ECHR The applicants alleged that they had suffered a discriminatory breach of their right to respect for their correspondence (Articles 8 and 14). Several of them also complained that the national authorities had lacked independence and impartiality, that the disciplinary proceedings had not been public, and that the national courts had failed to give reasons for their decisions (Article 6 – 1). Some also alleged that the proceedings had been unfair (Article 6 – 3 (a), (b) and (c)) and that they had not had access to an effective remedy (Article 13). Lastly, certain applicants relied on Articles 9, 10, 17 and 18 of the Convention.Court: ECHR
VDT VAT Default surcharge – VAT paid late by CHAPS but return received within 7 days at end of month – regulation 25(4L) VAT Regulations 1995 – no default in respect of return – reasonable excuse for late payment of VAT – taxpayer acting reasonably in confidently expecting a large payment – payment not received on time – appeal allowed.Court: VDT
Successor governments were bound by a frontier treaty as defined by the Treaty of Friendship of 1955.Court: ICJ
Two bungalows were to be built in the grounds of a house subject to a restrictive covenant. The tribunal considered the degree of disturbance which would be suffered by the objector neighbours.
Held: The neighbours would ‘suffer considerably from the noise of builder’s vehicles, from the construction of the driveway and by the general disturbance associated with building works’. This would be a considerable disadvantage for up to a year and ‘One of the questions, perhaps the most important question I have to decide, is what weight I should give to this intensive inconvenience and noise generated by builders’ traffic for this very limited period. Clearly for that period the restrictive covenant does secure practical benefits of substantial value or advantage to (the objector). On the other hand, I cannot think that such a literal construction of the section is intended, but rather one should look at the matter in a broader context and regard this as a short term, albeit intensive interference but small and not so substantial in relation to the overall long term enjoyment of the property.’
In principle, protection from short term disturbance arising from construction, although providing a ‘substantial’ benefit during the construction period, had to be looked at in a broader context for the purposes of section 84.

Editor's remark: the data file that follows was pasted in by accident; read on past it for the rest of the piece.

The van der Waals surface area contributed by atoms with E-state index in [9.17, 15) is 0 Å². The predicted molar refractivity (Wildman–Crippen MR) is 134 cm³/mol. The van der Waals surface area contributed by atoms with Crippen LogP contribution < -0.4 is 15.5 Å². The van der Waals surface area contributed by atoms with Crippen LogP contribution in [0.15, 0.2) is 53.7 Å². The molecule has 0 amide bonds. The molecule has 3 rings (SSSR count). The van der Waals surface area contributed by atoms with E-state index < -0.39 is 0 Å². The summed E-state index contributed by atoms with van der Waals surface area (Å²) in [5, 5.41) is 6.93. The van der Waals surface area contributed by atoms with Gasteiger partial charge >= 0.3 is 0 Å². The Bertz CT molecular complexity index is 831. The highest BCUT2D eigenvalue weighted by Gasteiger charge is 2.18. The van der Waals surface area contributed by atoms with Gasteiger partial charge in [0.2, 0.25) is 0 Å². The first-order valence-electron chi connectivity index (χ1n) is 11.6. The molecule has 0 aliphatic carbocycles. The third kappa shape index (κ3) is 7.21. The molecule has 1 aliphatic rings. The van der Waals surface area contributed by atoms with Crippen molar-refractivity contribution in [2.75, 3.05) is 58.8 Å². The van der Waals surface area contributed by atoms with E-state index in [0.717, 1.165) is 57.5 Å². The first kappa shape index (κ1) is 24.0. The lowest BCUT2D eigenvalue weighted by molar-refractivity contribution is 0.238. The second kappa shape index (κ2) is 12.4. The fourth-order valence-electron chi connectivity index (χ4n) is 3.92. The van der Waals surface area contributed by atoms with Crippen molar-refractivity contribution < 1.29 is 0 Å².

The principle of abuse of process is capable of applying where the relevant earlier proceedings have taken place before a foreign court (Ireland). In this case the defendants argued that the judgment obtained in Ireland had been obtained fraudulently. The defendant was estopped from mounting what was in effect a collateral challenge to the decision of Egan J. It was an abuse of process.
Stuart Smith LJ said: ‘The question is whether it would be in the interests of justice and public policy to allow the issue of fraud to be litigated again in this court, it having been tried and determined by Egan J. in Ireland. In my judgment it would not; indeed, I think it would be a travesty of justice. Not only would the plaintiffs be required to re-litigate matters which have twice been extensively investigated and decided in their favour in the natural forum, but it would run the risk of inconsistent verdicts being reached, not only as between the English and Irish courts, but as between the defendants themselves. The Waites have not appealed Sir Peter Pain’s judgment, and they were quite right not to do so. The plaintiffs will no doubt proceed to execute their judgment against them. What could be a greater source of injustice, if in years to come, when the issue is finally decided, a different decision is in Mr. McLeod’s case reached? Public policy requires that there should be an end of litigation and that a litigant should not be vexed more than once in the same cause.’
Husband and wife disputed provision under 1973 Act, and a summons under section 17 of the 1882 Act. The wife had offered to transfer a house occupied by his mother, worth about £12,000, in return for him leaving the matrimonial home. He refused the offer as inadequate. Mrs. Justice Heilbron granted a declaration for the wife and ordered £10,000 for the husband out of the proceeds of sale of the matrimonial home. He had got rather less than he had been offered. They then disputed costs on appeal.